Gifts and Loans
Unless the power of attorney document states otherwise, an attorney may carry on the same practices as the incapable person would have done if still capable. An attorney may make gifts to the incapable person’s church or other charitable organizations that the incapable person previously supported, but these gifts cannot exceed 20% of the incapable person’s income in the year the gift is made. Gifts to family members, such as Christmas and birthday gifts, may be continued if resources permit and the incapable person made those gifts when capable. Be very cautious about using the person’s assets to make loans.
The incapable person’s Will
Powers of Attorney end on death. Once the incapable person dies, your authority to deal with his/her property terminates unless you are named as the Estate Trustee in the Will. However, as the attorney for property you must inquire as to whether there is a Will and try to find out what it says. If the Will provides for a specific property to be given to a particular beneficiary, you must retain the property unless it is essential to sell it to satisfy the incapable person’s legal responsibilities and provide adequate care for the incapable person.
As an attorney for property, you can be held liable for any damages that result from any breach of your duties. If a challenge to your actions is brought, you will have to produce your financial records for the court’s review. You may also be required to have a court approve those records by "passing the accounts”. If you are unsure of your duties you may ask the court for directions. A court also has the power to remove you if it believes you have misused your powers.
As the attorney for property you should not disclose information about the finances and property of the incapable person unless required to do so to make transactions on the incapable person’s behalf or to otherwise fulfill your duties, or if otherwise ordered to do so by a court.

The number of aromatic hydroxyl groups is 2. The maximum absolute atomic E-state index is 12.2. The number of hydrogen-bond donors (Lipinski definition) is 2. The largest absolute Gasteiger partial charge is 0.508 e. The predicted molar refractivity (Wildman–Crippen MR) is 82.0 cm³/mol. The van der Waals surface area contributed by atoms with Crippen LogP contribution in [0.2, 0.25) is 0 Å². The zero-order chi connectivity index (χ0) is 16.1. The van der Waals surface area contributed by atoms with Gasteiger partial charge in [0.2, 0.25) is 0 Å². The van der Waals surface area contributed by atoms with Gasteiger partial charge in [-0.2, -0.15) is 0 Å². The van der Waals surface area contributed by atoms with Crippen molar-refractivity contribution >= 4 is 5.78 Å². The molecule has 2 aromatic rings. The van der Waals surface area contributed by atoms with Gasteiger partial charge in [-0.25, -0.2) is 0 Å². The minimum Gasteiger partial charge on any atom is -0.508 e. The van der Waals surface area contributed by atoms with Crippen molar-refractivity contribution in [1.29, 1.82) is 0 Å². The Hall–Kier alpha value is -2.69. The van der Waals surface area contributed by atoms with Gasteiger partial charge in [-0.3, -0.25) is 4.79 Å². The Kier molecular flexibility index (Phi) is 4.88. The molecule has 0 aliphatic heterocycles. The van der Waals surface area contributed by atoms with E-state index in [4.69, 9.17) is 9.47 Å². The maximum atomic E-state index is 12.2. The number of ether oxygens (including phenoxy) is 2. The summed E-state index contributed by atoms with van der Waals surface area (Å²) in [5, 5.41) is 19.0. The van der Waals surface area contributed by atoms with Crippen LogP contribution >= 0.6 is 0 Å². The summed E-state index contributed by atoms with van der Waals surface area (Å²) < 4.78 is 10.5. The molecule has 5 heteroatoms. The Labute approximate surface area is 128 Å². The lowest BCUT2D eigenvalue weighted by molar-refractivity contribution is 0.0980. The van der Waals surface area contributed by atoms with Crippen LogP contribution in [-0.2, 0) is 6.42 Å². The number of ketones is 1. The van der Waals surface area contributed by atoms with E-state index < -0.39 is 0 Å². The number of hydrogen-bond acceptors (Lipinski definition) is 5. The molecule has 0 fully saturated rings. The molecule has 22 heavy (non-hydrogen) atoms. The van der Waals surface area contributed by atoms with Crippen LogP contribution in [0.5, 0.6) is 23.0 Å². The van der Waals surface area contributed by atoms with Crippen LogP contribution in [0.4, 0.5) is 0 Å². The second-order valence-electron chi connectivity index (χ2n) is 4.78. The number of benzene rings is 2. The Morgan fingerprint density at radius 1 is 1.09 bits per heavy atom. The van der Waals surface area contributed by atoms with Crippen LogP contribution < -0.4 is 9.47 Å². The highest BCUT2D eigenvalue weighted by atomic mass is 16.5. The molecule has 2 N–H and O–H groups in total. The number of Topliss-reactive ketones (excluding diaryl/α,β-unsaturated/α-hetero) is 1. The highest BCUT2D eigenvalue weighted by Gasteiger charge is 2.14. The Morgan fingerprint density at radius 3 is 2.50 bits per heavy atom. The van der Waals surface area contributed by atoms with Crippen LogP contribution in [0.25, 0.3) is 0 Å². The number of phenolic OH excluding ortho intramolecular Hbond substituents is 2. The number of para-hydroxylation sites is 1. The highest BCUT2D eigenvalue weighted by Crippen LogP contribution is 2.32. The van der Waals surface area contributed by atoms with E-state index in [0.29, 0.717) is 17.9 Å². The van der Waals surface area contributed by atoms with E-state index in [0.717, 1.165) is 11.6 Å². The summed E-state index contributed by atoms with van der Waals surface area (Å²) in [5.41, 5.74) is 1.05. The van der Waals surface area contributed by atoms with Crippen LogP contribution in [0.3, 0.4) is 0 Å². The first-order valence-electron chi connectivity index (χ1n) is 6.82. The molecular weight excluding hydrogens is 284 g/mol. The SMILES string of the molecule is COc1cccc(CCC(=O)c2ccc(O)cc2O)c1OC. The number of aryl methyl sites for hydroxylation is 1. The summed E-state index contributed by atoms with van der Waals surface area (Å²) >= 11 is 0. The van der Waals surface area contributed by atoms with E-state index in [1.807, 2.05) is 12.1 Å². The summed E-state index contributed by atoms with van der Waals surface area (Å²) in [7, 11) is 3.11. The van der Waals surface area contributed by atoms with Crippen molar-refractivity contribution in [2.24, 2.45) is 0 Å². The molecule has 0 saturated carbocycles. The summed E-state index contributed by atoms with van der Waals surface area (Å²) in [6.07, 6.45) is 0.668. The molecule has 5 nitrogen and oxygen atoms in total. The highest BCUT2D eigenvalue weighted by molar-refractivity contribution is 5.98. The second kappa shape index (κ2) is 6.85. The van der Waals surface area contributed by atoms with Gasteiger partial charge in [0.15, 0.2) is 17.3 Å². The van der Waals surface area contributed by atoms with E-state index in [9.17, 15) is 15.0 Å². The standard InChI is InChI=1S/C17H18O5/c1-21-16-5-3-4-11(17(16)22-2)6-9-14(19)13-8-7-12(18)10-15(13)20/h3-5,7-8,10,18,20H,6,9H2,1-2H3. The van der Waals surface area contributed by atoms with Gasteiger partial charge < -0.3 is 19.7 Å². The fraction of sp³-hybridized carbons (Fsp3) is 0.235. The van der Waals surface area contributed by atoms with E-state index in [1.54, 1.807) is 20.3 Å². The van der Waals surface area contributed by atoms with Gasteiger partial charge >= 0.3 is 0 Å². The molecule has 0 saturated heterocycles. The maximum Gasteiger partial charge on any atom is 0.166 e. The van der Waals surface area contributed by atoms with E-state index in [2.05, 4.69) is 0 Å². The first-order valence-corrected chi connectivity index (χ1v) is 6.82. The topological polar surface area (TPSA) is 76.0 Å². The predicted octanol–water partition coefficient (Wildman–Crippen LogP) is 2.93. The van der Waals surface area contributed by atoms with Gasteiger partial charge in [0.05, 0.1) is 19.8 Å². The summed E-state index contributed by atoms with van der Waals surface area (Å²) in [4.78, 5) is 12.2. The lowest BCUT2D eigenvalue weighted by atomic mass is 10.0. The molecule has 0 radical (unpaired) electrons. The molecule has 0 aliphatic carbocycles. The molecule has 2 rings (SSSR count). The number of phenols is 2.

Attorneys for property are held to a higher standard (the standard of a professional attorney) if they accept compensation for their services than if they waive compensation. You are permitted to reimburse yourself from the incapable person’s assets for expenses incurred for the incapable person’s care whether or not you accept attorney’s fees as compensation for your services.
All attorneys are expected to keep accurate records of the incapable person’s finances. If the power of attorney authorizes the attorney to be paid compensation, the amount that may be taken is regulated by law. Since you will be paying the compensation to yourself, the potential for conflict and distrust by other family members is high so great care should be taken to keep records and receipts of all transactions and all compensation taken. To avoid problems it may be prudent to allow other family members or an accountant or bookkeeper to review and verify your financial transactions.
The following is the permitted compensation for an attorney for property:
- 3 % of the value of the capital and income received by the attorney;
- 3% of the value of the capital and income paid by the attorney;
- 3/5 of 1% of the average annual value of the assets (also known as the care and management fee).
If there is more than one attorney for property and compensation is being claimed, the permitted amount of compensation must be shared between them.